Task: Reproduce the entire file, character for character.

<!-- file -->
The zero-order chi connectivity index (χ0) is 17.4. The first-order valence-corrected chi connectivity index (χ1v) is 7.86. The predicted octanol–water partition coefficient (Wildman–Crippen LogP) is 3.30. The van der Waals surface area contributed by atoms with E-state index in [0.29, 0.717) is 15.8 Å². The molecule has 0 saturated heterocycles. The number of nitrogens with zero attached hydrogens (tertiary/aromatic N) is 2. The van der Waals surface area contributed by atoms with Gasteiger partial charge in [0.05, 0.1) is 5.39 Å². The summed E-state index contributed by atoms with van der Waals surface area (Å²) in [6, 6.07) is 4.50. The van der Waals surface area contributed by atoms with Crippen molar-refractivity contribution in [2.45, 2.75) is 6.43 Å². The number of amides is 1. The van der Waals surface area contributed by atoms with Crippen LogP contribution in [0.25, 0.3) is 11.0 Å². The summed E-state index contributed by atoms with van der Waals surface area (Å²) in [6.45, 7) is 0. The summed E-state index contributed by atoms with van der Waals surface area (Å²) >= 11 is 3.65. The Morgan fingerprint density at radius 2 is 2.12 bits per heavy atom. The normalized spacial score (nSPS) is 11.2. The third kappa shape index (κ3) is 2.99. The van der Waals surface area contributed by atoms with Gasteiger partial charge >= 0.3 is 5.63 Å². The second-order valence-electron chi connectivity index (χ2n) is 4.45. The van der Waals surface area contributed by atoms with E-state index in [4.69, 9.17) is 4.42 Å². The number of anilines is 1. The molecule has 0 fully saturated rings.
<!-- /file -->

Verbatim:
The zero-order chi connectivity index (χ0) is 17.4. The first-order valence-corrected chi connectivity index (χ1v) is 7.86. The predicted octanol–water partition coefficient (Wildman–Crippen LogP) is 3.30. The van der Waals surface area contributed by atoms with E-state index in [0.29, 0.717) is 15.8 Å². The molecule has 0 saturated heterocycles. The number of nitrogens with zero attached hydrogens (tertiary/aromatic N) is 2. The van der Waals surface area contributed by atoms with Gasteiger partial charge in [0.05, 0.1) is 5.39 Å². The summed E-state index contributed by atoms with van der Waals surface area (Å²) in [6, 6.07) is 4.50. The van der Waals surface area contributed by atoms with Crippen molar-refractivity contribution in [2.45, 2.75) is 6.43 Å². The number of amides is 1. The van der Waals surface area contributed by atoms with Crippen LogP contribution in [0.25, 0.3) is 11.0 Å². The summed E-state index contributed by atoms with van der Waals surface area (Å²) in [6.45, 7) is 0. The summed E-state index contributed by atoms with van der Waals surface area (Å²) >= 11 is 3.65. The Morgan fingerprint density at radius 2 is 2.12 bits per heavy atom. The normalized spacial score (nSPS) is 11.2. The third kappa shape index (κ3) is 2.99. The van der Waals surface area contributed by atoms with Gasteiger partial charge >= 0.3 is 5.63 Å². The second-order valence-electron chi connectivity index (χ2n) is 4.45. The van der Waals surface area contributed by atoms with E-state index in [4.69, 9.17) is 4.42 Å². The number of anilines is 1. The molecule has 0 fully saturated rings.